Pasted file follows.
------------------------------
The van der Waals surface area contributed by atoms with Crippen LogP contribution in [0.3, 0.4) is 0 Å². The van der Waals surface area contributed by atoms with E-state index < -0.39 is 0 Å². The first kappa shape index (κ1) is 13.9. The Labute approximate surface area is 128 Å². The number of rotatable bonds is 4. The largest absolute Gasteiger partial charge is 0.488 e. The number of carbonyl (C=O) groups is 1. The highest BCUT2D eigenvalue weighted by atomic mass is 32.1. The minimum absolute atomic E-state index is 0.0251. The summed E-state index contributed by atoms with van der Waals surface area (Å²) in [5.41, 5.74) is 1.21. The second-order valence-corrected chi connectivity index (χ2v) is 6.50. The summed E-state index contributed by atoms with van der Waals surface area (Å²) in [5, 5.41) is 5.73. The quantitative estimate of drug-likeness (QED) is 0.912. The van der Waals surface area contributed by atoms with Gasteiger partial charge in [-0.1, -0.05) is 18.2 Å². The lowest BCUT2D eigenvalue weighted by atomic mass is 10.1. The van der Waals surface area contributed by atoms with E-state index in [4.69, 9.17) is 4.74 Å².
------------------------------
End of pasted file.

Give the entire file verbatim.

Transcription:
The van der Waals surface area contributed by atoms with Crippen LogP contribution in [0.3, 0.4) is 0 Å². The van der Waals surface area contributed by atoms with E-state index < -0.39 is 0 Å². The first kappa shape index (κ1) is 13.9. The Labute approximate surface area is 128 Å². The number of rotatable bonds is 4. The largest absolute Gasteiger partial charge is 0.488 e. The number of carbonyl (C=O) groups is 1. The highest BCUT2D eigenvalue weighted by atomic mass is 32.1. The minimum absolute atomic E-state index is 0.0251. The summed E-state index contributed by atoms with van der Waals surface area (Å²) in [5.41, 5.74) is 1.21. The second-order valence-corrected chi connectivity index (χ2v) is 6.50. The summed E-state index contributed by atoms with van der Waals surface area (Å²) in [5, 5.41) is 5.73. The quantitative estimate of drug-likeness (QED) is 0.912. The van der Waals surface area contributed by atoms with Gasteiger partial charge in [-0.1, -0.05) is 18.2 Å². The lowest BCUT2D eigenvalue weighted by atomic mass is 10.1. The van der Waals surface area contributed by atoms with E-state index in [4.69, 9.17) is 4.74 Å².